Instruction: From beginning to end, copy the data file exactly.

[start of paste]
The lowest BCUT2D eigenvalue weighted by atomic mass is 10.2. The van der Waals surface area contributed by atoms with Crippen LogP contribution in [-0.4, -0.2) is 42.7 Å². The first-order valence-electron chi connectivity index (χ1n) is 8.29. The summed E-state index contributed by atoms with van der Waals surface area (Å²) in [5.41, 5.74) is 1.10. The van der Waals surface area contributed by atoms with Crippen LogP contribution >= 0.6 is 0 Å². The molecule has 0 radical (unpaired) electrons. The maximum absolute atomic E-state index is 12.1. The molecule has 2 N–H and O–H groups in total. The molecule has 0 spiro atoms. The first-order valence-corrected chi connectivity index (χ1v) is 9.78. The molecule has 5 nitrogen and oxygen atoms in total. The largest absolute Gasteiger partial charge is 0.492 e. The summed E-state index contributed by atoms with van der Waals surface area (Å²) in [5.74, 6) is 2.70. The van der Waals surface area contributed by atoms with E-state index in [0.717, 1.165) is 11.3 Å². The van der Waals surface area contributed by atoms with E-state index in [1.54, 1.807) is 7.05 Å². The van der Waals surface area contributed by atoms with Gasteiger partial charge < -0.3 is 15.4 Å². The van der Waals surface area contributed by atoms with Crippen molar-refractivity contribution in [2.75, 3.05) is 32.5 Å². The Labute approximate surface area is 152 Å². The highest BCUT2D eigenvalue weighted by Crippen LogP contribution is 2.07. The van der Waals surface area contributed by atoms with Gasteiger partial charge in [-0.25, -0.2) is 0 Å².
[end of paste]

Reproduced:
The lowest BCUT2D eigenvalue weighted by atomic mass is 10.2. The van der Waals surface area contributed by atoms with Crippen LogP contribution in [-0.4, -0.2) is 42.7 Å². The first-order valence-electron chi connectivity index (χ1n) is 8.29. The summed E-state index contributed by atoms with van der Waals surface area (Å²) in [5.41, 5.74) is 1.10. The van der Waals surface area contributed by atoms with Crippen LogP contribution >= 0.6 is 0 Å². The molecule has 0 radical (unpaired) electrons. The maximum absolute atomic E-state index is 12.1. The molecule has 2 N–H and O–H groups in total. The molecule has 0 spiro atoms. The first-order valence-corrected chi connectivity index (χ1v) is 9.78. The molecule has 5 nitrogen and oxygen atoms in total. The largest absolute Gasteiger partial charge is 0.492 e. The summed E-state index contributed by atoms with van der Waals surface area (Å²) in [5.74, 6) is 2.70. The van der Waals surface area contributed by atoms with E-state index in [0.717, 1.165) is 11.3 Å². The van der Waals surface area contributed by atoms with E-state index in [1.54, 1.807) is 7.05 Å². The van der Waals surface area contributed by atoms with Gasteiger partial charge < -0.3 is 15.4 Å². The van der Waals surface area contributed by atoms with Crippen molar-refractivity contribution in [2.75, 3.05) is 32.5 Å². The Labute approximate surface area is 152 Å². The highest BCUT2D eigenvalue weighted by Crippen LogP contribution is 2.07. The van der Waals surface area contributed by atoms with Gasteiger partial charge in [-0.25, -0.2) is 0 Å².